Holmstrom also gave the showplace Arrow Lecture, about a long-awaited paper (joint with Gorton and Tri Vi Dang, of Columbia University), called “Ignorance Is (Almost} Bliss: An Alternative View of the Financial Crisis,” in which the often-salutary effects of opacity are explored. DeBeers bags of diamonds, large-scale automobile auctions, coarse bond ratings, securitization, clearinghouses and, of course, cash money itself – all are devices wherein value is taken for granted in good times by all, but whose worth can plummet abruptly when it becomes worthwhile to search beneath the veil.  Iilan Kremer, of Hebrew University and Stanford, spoke as well, on liquidity runs and collateral.  (Several of the talks were recorded.)

Many other participants in the debate were present only by implication, especially those preoccupied by the role played by global imbalances in the crisis:  Ricardo Caballero, of MIT; Emmanuel Farhi, of Harvard; Arvind Krishnamurthy, of Northwestern University’s business school; Pierre-Olivier Gourinchas, of the University of California at Berkeley; and Helene Rey, of London Business School. In his final lecture, Holmstrom described a paper by Nicola Gennaioli (of Pompeu Fabra Univiersity), Andrei Shleifer (of Harvard) and Robert Vishny (of the University of Chicago business school), in which a certain behavioral propensity – the unthinking neglect of unlikely but dangerous risk – played a key role in the crisis.

Between times, former chief White House economist Lawrence Summers appeared and defended the Obama administrations’s program of economic stimulus. Stanley Fischer, governor of the Bank of Israel, also spoke. Summers, a Harvard professor, last week disclosed he would be joining the Silicon Valley venture capital firm of Andreessen Horowitz as a part-time adviser. Fischer, who was among Bernanke’s teachers at MIT, steered the Israeli economy through the emergency all but unscathed.  He is probably the single most credible economist in the world.  At a certain point in its incipient real estate frenzy, for example, he ordained that banks could lend no more than 65 percent of the value of a property. “I don’t know it that was exactly the right number,” he said later, “but it seemed to work.”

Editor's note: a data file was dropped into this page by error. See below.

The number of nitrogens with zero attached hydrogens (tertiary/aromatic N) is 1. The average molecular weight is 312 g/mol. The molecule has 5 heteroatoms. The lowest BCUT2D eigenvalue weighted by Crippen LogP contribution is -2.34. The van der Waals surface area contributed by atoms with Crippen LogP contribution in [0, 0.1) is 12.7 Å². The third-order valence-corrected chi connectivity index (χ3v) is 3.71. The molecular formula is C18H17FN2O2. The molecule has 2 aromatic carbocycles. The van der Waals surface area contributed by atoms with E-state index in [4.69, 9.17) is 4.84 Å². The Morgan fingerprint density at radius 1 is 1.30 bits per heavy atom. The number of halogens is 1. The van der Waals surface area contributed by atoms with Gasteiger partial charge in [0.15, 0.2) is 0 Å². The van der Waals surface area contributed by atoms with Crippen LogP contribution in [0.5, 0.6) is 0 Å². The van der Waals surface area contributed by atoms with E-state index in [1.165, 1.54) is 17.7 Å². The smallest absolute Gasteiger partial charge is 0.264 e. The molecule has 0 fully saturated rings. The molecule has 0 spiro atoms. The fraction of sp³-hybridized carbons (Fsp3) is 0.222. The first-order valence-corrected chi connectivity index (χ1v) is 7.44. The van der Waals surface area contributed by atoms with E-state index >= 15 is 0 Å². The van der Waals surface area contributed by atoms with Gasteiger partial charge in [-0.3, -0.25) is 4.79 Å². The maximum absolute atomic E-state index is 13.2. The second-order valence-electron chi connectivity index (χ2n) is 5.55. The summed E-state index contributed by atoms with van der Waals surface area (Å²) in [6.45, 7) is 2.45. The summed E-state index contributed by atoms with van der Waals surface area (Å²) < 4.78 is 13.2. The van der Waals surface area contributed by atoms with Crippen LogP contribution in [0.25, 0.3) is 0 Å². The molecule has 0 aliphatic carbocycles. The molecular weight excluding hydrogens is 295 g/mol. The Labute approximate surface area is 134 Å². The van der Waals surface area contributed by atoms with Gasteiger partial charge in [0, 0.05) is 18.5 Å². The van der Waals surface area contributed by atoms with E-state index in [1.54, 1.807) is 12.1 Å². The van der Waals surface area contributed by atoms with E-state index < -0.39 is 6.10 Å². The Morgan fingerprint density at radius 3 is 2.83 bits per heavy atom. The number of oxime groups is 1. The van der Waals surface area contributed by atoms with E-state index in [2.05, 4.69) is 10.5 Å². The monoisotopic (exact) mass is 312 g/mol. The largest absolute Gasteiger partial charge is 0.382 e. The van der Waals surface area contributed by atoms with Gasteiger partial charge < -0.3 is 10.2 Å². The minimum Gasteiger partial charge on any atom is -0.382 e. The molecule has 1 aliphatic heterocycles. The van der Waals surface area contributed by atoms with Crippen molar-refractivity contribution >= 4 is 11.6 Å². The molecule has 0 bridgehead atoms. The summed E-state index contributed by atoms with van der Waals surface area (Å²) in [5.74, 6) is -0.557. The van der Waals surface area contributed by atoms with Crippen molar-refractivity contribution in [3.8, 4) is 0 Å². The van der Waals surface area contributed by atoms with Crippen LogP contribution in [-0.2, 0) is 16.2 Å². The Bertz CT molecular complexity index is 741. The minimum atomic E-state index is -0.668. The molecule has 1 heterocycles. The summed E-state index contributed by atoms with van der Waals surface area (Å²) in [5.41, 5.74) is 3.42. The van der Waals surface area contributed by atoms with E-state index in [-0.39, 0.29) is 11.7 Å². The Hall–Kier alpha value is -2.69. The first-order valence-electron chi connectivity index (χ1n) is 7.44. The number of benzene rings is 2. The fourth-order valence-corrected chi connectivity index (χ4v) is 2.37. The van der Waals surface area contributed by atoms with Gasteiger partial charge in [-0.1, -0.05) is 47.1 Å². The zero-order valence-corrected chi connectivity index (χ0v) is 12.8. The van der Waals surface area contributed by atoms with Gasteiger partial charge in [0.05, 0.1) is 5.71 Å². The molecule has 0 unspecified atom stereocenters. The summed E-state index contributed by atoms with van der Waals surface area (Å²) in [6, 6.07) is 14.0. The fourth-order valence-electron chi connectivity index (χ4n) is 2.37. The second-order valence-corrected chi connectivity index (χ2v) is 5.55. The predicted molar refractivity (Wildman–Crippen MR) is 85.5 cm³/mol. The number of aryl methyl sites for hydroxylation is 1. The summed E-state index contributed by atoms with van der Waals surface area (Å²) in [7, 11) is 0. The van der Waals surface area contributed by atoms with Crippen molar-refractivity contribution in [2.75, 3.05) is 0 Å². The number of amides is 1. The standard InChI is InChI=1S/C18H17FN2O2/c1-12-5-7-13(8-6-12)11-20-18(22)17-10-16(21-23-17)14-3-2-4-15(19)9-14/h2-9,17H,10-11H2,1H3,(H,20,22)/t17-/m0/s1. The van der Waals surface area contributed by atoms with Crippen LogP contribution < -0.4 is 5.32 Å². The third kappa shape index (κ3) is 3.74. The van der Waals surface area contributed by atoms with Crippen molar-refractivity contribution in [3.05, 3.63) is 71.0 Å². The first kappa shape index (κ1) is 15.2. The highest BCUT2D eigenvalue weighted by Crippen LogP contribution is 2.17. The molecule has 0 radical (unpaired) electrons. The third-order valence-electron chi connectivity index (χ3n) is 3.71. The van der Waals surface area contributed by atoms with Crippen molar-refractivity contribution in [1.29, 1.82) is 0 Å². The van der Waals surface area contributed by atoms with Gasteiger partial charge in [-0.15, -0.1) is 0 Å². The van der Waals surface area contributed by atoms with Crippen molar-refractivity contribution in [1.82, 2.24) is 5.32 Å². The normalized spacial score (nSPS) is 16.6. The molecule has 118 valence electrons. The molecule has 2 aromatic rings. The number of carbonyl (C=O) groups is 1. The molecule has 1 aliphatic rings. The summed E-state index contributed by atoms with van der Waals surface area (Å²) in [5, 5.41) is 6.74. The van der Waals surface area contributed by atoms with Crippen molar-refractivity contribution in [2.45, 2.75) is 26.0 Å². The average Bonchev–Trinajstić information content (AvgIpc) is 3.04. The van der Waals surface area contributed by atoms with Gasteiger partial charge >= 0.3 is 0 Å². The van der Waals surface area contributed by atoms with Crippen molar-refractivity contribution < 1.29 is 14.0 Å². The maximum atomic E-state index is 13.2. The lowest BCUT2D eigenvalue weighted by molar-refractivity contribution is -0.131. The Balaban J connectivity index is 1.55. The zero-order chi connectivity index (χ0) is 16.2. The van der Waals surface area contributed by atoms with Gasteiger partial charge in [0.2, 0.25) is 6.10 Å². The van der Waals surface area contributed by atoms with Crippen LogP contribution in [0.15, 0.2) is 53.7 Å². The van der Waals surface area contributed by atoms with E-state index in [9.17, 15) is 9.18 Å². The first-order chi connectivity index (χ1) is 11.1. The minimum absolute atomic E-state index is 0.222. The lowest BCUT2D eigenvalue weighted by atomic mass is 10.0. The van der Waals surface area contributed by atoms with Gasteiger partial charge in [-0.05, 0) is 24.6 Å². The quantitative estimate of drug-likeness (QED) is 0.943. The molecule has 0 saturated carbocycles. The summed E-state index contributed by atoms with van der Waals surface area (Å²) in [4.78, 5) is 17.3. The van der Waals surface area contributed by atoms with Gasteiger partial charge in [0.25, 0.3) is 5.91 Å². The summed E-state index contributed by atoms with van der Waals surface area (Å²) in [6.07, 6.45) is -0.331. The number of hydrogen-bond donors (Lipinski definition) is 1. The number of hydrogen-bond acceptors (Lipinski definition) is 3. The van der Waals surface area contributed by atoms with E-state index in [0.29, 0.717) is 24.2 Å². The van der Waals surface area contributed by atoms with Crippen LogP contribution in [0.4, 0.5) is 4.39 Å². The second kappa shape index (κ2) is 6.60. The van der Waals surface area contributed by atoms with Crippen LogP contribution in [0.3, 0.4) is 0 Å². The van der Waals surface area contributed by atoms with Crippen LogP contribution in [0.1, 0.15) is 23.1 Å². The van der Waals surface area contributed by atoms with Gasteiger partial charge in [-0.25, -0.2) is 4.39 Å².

The 22nd summer school climaxed with an antic lunchtime panel, organized for purposes of public relations, which instead illustrated the difficulties of sorting out the various levels of economic discourse: each participant created a frame of his own.  Robert Aumann, in high Nobel laureate-form, merrily channeled the late Milton Friedman.  Eytan Sheshinski, fresh from his triumph as author of measures to tax Israel’s newly discovered oil and gas reserves (“the Sheshinski law”) offered several technocratic prescriptions, plumping for higher bank-capital ratios and more judicious managerial incentive schemes;  Eyal Winter, co-director of the school itself, reminded listeners of certain textbook distinctions (all three are on the faculty of  Hebrew University).  Holmstrom and Geanakoplos sparred over their conflicting explanations. Pandemonious laughter threatened, whereupon Holmstrom struck a somber note.

“Economists should be a little more humble,” he said. “The true answer is that we don’t really know. Thirty years from now, the answer may be seen to have been something that we don’t know today.”  Maskin followed up: “So perhaps we have identified eight different possible mechanisms. That doesn’t mean we don’t know anything.  We know a great deal about the general picture, about the family resemblance of crises. Also we understand generally the role of regulation: leverage, price-to-value ratios, those sorts of things.”

Developments in economics are not a stage-play. There is no sudden chasm between dark and light – only afterwards are such fictions constructed. Policy is not yet clear.  And integration of theory in general equilibrium theory, macroeconomics, money and finance will take years.  New measurement systems must be devised, textbooks written, prizes given, popular language concocted. But it’s a comfort, surely, to know that such work is going on.